Can the US Dep. of Commerce Impose Temporary Tariffs under USMCA?By Jan Hogewoning | Wed, 07/01/2020 - 13:01
Q: Can the US Department of Commerce impose temporary tariffs under USMCA?
A: Today, July 1, USMCA comes into effect. It will substitute the rules formerly set by NAFTA, which set the foundation for the North American economic relationship over the past 25 years. USMCA’s enforcement generates a lot of uncertainty, as did the original NAFTA treaty when it was ratified. One of the sectors going through a moment of uncertainty is the agri-food sector, particularly due to recent statements by US Trade Representative, Robert Lighthizer. His statements refer to the application of a clause of seasonality for agricultural products, which would limit the entry of some Mexican products to the US at certain time periods. This measure is not part of the USMCA treaty. Nonetheless, Chapter 10 on Trade Remedies establishes that countries have measures to safeguard trade and also states the responsible authorities to impose these. In the case of the US, the investigating authority is the International Trade Commission (ITC), which last year already determined a case of product dumping. Together with the US Department of Commerce, the ITC would be in charge of conducting investigations and dictating a definitive resolution according to the 1930 Tariff Act.
ITC’s ruling can be challenged by a binational panel in accordance with article 10.12 of USMCA, which states that “each party shall replace judicial review of final antidumping and countervailing duty determinations with a binational panel review.” The investigation deriving from such a panel and its resolution would be definitive and would not be open to challenge by domestic tribunals. To apply seasonality restrictions, industries in the US could initiate cases per region and per season in an attempt to impose antidumping measures and to gain subsidies (countervailing quotas) against Mexican and Canadian imports with greater speed and ease. In part due to differing domestic laws, Mexican and Canadian industries would not be able to establish the same mechanisms against US imports. Chaos awaits, as there will be no distinction between imports from USMCA member-countries and non-members due to the dual legal framework.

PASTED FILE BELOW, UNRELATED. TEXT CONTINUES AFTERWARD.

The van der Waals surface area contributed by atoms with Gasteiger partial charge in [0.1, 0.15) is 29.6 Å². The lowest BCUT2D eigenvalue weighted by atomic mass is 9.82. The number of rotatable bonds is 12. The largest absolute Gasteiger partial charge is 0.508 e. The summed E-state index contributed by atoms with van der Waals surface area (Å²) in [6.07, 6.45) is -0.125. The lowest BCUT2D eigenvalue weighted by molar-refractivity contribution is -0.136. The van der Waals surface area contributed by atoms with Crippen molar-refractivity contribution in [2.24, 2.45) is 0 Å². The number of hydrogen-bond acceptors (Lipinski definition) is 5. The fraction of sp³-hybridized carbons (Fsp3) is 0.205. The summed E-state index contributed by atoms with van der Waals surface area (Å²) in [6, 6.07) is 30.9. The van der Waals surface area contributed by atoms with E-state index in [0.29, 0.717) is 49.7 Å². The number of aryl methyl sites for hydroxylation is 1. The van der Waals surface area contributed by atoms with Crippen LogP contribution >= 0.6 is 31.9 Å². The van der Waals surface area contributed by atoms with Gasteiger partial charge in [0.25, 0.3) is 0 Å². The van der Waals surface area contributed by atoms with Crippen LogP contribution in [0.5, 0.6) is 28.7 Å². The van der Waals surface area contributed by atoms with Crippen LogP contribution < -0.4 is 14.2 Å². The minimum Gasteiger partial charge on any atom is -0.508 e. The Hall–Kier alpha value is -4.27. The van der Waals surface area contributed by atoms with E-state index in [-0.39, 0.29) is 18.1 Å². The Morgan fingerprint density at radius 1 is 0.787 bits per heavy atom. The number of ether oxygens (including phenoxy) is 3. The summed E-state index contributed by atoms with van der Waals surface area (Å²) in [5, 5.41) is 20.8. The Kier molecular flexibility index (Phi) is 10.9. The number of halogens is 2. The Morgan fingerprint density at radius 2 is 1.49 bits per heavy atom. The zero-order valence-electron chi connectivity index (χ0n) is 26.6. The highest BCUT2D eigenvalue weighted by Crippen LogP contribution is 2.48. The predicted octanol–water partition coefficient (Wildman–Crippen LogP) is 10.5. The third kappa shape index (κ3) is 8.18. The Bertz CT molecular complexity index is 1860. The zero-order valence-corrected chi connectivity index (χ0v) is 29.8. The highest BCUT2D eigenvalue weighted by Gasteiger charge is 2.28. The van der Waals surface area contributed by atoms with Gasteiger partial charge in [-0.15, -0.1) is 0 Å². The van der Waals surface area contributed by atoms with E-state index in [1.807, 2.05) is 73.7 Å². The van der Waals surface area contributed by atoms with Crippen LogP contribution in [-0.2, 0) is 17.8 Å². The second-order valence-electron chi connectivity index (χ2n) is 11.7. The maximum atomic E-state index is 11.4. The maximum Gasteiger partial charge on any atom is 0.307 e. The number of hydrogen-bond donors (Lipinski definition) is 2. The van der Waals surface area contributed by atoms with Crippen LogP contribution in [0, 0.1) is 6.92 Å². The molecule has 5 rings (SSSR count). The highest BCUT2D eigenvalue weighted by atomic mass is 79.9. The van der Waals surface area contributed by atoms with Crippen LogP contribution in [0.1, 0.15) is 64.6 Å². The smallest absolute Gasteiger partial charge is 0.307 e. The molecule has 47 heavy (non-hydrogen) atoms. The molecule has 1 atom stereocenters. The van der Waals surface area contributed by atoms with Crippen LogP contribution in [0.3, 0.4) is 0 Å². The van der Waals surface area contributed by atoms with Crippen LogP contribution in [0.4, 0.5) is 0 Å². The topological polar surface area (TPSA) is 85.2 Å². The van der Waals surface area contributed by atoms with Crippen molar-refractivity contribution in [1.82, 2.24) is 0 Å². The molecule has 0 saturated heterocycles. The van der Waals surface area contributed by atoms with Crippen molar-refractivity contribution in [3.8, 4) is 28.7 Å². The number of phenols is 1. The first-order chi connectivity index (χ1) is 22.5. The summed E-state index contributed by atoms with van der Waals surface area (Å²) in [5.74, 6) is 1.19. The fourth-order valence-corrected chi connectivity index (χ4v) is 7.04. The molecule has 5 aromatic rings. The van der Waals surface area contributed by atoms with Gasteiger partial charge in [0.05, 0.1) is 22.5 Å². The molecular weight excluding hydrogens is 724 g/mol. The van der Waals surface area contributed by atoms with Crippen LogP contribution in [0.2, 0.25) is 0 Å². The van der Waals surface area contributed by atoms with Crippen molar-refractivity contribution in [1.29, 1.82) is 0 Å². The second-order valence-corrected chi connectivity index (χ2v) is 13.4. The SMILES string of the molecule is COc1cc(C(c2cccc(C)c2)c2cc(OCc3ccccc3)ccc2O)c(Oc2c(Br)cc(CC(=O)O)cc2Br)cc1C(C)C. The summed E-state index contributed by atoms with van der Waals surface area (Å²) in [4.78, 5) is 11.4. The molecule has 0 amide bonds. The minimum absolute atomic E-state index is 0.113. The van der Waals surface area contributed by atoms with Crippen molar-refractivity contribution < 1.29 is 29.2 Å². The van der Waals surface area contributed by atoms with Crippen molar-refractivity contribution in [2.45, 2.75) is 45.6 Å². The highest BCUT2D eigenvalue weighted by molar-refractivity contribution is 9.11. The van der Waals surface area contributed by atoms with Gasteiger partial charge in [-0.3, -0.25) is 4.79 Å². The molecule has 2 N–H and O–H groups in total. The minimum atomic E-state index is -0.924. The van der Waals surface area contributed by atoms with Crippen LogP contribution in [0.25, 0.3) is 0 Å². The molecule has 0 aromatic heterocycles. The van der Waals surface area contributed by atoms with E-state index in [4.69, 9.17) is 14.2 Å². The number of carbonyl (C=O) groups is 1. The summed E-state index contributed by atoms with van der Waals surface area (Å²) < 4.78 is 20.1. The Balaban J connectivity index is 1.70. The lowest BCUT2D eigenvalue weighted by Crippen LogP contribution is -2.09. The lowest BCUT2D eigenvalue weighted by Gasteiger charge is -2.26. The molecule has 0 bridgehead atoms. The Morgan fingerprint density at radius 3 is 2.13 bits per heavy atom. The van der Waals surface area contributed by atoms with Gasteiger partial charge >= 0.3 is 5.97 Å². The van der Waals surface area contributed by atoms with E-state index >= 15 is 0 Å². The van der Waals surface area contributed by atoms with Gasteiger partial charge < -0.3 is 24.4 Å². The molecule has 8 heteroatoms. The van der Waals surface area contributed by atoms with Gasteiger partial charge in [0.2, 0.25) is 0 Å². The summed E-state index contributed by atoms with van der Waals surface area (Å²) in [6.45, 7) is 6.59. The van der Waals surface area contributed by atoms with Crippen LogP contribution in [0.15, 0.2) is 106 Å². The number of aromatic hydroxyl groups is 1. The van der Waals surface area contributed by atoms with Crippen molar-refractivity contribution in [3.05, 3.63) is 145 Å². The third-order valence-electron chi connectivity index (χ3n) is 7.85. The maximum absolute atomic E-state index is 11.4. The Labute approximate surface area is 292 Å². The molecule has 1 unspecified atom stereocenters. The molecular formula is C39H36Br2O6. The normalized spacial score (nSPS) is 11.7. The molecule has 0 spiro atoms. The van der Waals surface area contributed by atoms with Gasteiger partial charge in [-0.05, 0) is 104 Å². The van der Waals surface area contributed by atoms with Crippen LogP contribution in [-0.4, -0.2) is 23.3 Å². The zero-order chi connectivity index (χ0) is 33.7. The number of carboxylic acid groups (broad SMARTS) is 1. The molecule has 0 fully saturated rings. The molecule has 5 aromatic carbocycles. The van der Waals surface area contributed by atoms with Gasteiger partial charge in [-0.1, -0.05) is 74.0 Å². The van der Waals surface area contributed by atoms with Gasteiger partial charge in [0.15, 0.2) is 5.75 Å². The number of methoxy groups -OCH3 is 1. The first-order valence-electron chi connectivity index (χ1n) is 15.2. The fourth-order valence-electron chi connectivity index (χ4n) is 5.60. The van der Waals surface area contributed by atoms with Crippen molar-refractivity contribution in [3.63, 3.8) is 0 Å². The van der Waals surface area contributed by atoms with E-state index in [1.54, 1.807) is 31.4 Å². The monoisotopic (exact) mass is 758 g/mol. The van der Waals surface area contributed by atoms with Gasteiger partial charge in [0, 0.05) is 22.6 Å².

The US Trade Representative has at his disposal mechanisms which would allow investigations into dumping practices, while the ITC has the power to establish compensatory measures, one of them being the temporary restriction of imports of Mexican agricultural products. The result of these commercial acts, far from creating benefits for the US economy, will generate harm. Higher prices would impact US consumers. US distributors dealing with Mexican imports would see losses, which would result in unemployment. It is unlikely that these measures would generate new US agricultural jobs in the short term or raise the productivity of tomato production in the US, for example. In fact, it would be more of a palliative measure to maintain the status quo of a certain economic group.
The latent threat of countervailing measures hints that USMCA’s negotiation and the fast-tracked approval of secondary laws were not careful, leaving Mexico at a disadvantage vis-à-vis its main trading partner.